Follow these simple principles and you’ll know that you can make a stylish, well-balanced mixed salad every time.
The ideal salad
The made salad is a surprisingly controversial beast. While many of us grew up with the traditional lettuce, cucumber, tomato and egg combination, fashions have changed.
In fact, salad can be such a theme of food snobbery that it is easy to feel uncertain when putting together even a simple garden salad to serve to guests.
How many different types of leaf do you put in? Is it going to be too bitter? Not bitter enough? Horror of horrors, is it overdressed?
Of course, a good mixed salad is the one that you and people around you enjoy, and no one else’s opinion should matter.
Nevertheless, there are some basic principles that make it easy to make a mixed salad that balances all the flavours and textures you want when you make up your salad bowl. Follow these simple rules and you will always serve your salads with pride.
Five elements of a great salad
A base of leaves
The first element of a great mixed salad is a base of good salad leaves. They can be all of one type but many of us like a good mix. Soft and sweet, fresh and crisp, peppery and bitter, red and green… There are so many salad vegetables from which to choose.
If you are picking leaves from your own pots or vegetable plot, try to pick them as early in the day as possible. Keep them in a cool place, or even in the fridge until you are ready to use them.
This may sound counterintuitive, but this is the point at which there is most water in the leaf and when the leaf is most crisp. If you are going to eat your salad in the evening, it will seem fresher if you pick your salad leaves at 7 in the morning than 7 at night.
Lettuce is the most obvious, but it comes in so many different forms. Iceberg and little gem and crispy and crunchy while butterheads and Boston are soft and floppy. Oak leaf looks pretty and comes in different colours while Batavia and frisée are, well, frizzy. Lettuce is generally mild and sweet in flavour.
Stronger flavours can be introduced with peppery watercress and American land cress, sharp rocket (rucola), and slightly spicy endives and red chicory (radicchio). Lollo rosso, a soft red lettuce, also has a peppery note, as do some tatsoi and mizuna.
Then there are the leaves that we sometimes cook. Baby spinach has a faint bitterness and makes a delicious addition. Kale and chard are robust leaves that add interesting notes to salads.
Herbs and baby leaves may be better sprinkled over the top at the end, but don’t neglect the delicious aniseed notes of basic, fennel tops and dill.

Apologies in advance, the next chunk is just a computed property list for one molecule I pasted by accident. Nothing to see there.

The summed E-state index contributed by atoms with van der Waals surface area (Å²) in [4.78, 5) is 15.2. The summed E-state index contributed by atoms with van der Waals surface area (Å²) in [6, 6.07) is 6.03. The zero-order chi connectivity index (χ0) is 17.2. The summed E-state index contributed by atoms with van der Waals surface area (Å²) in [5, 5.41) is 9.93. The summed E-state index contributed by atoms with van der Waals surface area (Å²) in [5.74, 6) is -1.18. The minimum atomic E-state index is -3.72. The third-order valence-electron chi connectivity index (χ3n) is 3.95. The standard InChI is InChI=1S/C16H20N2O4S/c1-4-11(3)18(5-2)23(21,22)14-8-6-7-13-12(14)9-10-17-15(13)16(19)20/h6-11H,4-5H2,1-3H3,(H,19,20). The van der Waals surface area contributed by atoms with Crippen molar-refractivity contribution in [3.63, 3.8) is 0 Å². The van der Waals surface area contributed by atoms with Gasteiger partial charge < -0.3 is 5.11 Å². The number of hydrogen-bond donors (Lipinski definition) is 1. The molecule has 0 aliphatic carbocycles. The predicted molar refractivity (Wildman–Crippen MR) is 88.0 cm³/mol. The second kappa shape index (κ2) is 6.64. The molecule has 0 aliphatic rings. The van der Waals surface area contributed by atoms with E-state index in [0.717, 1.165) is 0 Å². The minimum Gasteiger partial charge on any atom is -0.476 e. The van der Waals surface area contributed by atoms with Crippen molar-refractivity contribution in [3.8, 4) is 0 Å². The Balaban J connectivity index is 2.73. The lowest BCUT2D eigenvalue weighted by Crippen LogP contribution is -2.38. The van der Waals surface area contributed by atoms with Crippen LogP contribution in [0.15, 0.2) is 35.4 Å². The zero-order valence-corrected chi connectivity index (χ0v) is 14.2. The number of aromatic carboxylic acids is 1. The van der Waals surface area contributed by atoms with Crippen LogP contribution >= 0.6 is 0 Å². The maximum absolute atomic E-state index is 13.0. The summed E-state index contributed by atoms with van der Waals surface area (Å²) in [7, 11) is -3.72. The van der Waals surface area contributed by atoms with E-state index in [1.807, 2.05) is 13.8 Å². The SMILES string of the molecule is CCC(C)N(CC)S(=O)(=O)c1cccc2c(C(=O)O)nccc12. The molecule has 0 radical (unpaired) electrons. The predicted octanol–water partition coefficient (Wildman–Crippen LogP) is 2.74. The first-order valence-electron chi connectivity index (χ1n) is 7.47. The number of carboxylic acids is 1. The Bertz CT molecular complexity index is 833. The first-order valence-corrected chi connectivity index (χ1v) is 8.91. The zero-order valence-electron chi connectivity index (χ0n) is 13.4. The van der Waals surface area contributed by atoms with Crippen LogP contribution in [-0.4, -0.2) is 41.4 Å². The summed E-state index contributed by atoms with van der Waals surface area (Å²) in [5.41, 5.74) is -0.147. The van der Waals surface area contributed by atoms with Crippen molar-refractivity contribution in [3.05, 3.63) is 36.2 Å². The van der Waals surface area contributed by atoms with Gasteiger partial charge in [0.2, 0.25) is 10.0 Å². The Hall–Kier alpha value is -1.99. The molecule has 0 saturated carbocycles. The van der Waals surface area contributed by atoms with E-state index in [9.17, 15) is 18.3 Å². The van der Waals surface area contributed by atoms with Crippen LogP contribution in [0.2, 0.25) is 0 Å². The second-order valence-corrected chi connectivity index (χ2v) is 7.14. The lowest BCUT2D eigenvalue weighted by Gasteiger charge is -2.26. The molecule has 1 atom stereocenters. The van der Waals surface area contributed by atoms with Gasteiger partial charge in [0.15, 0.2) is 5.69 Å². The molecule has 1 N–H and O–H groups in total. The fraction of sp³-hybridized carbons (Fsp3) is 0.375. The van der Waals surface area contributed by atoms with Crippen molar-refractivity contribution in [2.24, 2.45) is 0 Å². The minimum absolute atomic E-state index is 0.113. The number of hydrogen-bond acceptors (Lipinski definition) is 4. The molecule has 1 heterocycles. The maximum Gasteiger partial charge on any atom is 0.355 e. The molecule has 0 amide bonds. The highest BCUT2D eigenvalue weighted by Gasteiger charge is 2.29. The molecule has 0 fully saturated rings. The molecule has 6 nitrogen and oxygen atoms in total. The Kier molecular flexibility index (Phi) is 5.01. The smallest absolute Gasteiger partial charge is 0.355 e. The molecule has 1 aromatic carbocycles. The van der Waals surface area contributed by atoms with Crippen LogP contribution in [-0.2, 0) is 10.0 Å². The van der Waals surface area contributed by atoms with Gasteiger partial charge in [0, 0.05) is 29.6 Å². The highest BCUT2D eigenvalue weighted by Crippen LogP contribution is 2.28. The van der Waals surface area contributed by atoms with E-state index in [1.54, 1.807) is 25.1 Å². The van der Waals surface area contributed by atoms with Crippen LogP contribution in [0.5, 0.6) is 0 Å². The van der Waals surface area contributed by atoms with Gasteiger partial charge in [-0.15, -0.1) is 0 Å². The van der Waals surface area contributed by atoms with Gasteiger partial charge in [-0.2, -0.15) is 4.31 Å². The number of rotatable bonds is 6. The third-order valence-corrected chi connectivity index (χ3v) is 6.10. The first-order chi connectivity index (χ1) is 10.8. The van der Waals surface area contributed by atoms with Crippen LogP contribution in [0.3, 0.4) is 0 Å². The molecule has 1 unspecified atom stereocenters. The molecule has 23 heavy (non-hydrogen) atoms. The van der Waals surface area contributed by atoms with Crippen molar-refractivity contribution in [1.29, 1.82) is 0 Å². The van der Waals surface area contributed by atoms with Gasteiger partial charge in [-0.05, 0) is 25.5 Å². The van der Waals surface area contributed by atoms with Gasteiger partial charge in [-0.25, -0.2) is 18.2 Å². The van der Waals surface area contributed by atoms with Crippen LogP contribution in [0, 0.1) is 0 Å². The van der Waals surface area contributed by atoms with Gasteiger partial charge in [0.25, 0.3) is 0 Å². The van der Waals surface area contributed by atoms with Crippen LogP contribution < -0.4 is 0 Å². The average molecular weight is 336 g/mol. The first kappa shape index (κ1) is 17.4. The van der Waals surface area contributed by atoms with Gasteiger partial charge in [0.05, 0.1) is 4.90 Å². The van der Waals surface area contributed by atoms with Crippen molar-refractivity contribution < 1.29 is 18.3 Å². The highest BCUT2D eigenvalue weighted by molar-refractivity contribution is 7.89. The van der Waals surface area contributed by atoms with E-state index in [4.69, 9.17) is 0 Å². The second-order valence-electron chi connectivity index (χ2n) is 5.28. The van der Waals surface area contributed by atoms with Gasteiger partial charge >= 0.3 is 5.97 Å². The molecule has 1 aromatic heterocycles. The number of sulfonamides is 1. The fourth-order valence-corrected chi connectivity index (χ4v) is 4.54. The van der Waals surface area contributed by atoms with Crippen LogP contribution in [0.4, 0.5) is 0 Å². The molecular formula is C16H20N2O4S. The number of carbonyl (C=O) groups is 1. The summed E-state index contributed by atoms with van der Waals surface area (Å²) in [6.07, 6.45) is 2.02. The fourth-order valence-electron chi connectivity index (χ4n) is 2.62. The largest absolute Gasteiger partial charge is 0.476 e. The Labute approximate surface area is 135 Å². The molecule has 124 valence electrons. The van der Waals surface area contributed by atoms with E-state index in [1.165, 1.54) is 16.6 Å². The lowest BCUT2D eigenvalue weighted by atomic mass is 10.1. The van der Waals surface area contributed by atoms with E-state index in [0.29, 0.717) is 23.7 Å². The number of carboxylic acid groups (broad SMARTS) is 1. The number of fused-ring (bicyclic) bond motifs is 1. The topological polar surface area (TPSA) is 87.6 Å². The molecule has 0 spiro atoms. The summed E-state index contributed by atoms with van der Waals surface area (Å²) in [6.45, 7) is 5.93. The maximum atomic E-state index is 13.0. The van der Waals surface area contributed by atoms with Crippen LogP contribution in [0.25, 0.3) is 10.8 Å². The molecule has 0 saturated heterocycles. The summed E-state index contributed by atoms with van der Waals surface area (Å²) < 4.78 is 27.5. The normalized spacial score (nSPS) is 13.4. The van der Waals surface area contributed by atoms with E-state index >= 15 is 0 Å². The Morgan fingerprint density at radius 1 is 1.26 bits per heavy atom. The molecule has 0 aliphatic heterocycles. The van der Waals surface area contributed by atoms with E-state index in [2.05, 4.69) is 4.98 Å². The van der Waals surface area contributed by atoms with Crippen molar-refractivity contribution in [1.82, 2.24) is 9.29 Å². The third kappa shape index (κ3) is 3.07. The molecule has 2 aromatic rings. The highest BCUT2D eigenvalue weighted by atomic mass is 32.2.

Helen’s Fuss Free Tip
If your salad is looking a bit tired, then dunk it in a sink full of cold water and leave it for 5 minutes, before draining and spinning.
You will be amazed at how much it crisps up.
Fruit and veg
It’s time to start adding some contrasting flavours and texture. Tomato, cucumber, avocado, beetroot, mushrooms, diced apples and pears… Think about the different qualities of their flavours and match them with leaves that provide a little bit of contrast.
Soft acidic tomatoes might suit crunchy sweeter lettuce leaves, while sweet beetroot goes well with the heat and assertiveness of watercress or rocket and earthy mushrooms are good with spinach.
Soft boiled eggs fit into the same texture set, and you can also add previously cooked vegetables such as steamed and cooled asparagus if you don’t like to eat it raw.
The more robust vegetables, like carrot and cabbage can be marinated in a dressing earlier in the day. This will allow them to absorb all that flavour without you sending the other components soggy by cutting and dressing them too early.
Toasted seeds and nuts are a great way to get crunch into your salad. Cob nuts, toasted almonds and roasted pumpkin seeds are all good.
If you like a variety, keep a jar of mixed seeds and nuts in the cupboard. They are also great on yogurt for breakfast.
You could make croutons. These can be the cubes of fried bread we all recognise from soup garnishes, or the toasted pieces of pitta bread that make a fattoush salad so good.
When you think about the balance of textures, remember that some vegetables, like carrot, radish and celery, are very crunchy too.
A burst of flavour
All that freshness and crunchiness needs some pops of concentrated flavour. If you are serving your salad on the side, then that probably comes from the main dish. If you are making a salad as a main meal, however, it needs more.
This may come from that one final centrepiece that you want to add on top – it’s a chicken salad, a tuna salad, a salmon salad. Or it could be something distributed throughout.
Spring onions (scallions) or sliced round onions, olives, sundried tomatoes and crumbled cheese are good choices. Think of the olives in a Niçoise salad, the anchovies in Caesar salad or the blue cheese sometimes added to a main course Waldorf salad.
Fruit such as fresh orange can serve this function too, or lardons of crispy bacon.